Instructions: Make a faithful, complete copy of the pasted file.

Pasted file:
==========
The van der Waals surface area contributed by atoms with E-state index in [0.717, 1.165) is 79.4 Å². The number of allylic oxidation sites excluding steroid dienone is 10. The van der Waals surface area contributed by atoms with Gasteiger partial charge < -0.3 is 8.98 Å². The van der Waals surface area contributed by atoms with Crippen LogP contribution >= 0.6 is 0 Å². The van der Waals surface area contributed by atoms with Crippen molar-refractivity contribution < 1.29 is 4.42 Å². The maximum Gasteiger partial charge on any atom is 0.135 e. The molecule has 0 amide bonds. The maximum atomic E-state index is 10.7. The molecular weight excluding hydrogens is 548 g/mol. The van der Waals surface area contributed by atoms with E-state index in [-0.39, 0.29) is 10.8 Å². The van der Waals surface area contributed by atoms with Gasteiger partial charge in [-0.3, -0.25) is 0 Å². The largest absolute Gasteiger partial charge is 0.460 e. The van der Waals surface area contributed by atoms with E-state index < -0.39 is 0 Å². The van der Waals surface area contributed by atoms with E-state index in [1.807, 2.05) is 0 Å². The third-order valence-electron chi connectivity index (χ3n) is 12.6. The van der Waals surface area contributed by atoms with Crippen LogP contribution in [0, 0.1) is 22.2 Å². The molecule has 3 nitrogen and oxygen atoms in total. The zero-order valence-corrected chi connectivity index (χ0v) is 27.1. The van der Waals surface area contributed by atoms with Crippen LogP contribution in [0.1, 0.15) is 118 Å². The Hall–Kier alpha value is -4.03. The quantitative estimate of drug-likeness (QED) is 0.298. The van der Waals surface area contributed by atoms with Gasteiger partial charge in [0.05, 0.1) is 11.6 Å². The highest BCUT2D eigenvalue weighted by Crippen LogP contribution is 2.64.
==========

The van der Waals surface area contributed by atoms with E-state index in [0.717, 1.165) is 79.4 Å². The number of allylic oxidation sites excluding steroid dienone is 10. The van der Waals surface area contributed by atoms with Gasteiger partial charge < -0.3 is 8.98 Å². The van der Waals surface area contributed by atoms with Crippen LogP contribution >= 0.6 is 0 Å². The van der Waals surface area contributed by atoms with Crippen molar-refractivity contribution < 1.29 is 4.42 Å². The maximum Gasteiger partial charge on any atom is 0.135 e. The molecule has 0 amide bonds. The maximum atomic E-state index is 10.7. The molecular weight excluding hydrogens is 548 g/mol. The van der Waals surface area contributed by atoms with E-state index in [-0.39, 0.29) is 10.8 Å². The van der Waals surface area contributed by atoms with Gasteiger partial charge in [-0.3, -0.25) is 0 Å². The largest absolute Gasteiger partial charge is 0.460 e. The van der Waals surface area contributed by atoms with E-state index < -0.39 is 0 Å². The van der Waals surface area contributed by atoms with E-state index in [1.807, 2.05) is 0 Å². The third-order valence-electron chi connectivity index (χ3n) is 12.6. The van der Waals surface area contributed by atoms with Crippen LogP contribution in [0, 0.1) is 22.2 Å². The molecule has 3 nitrogen and oxygen atoms in total. The zero-order valence-corrected chi connectivity index (χ0v) is 27.1. The van der Waals surface area contributed by atoms with Crippen LogP contribution in [0.1, 0.15) is 118 Å². The Hall–Kier alpha value is -4.03. The quantitative estimate of drug-likeness (QED) is 0.298. The van der Waals surface area contributed by atoms with Gasteiger partial charge in [0.05, 0.1) is 11.6 Å². The highest BCUT2D eigenvalue weighted by Crippen LogP contribution is 2.64.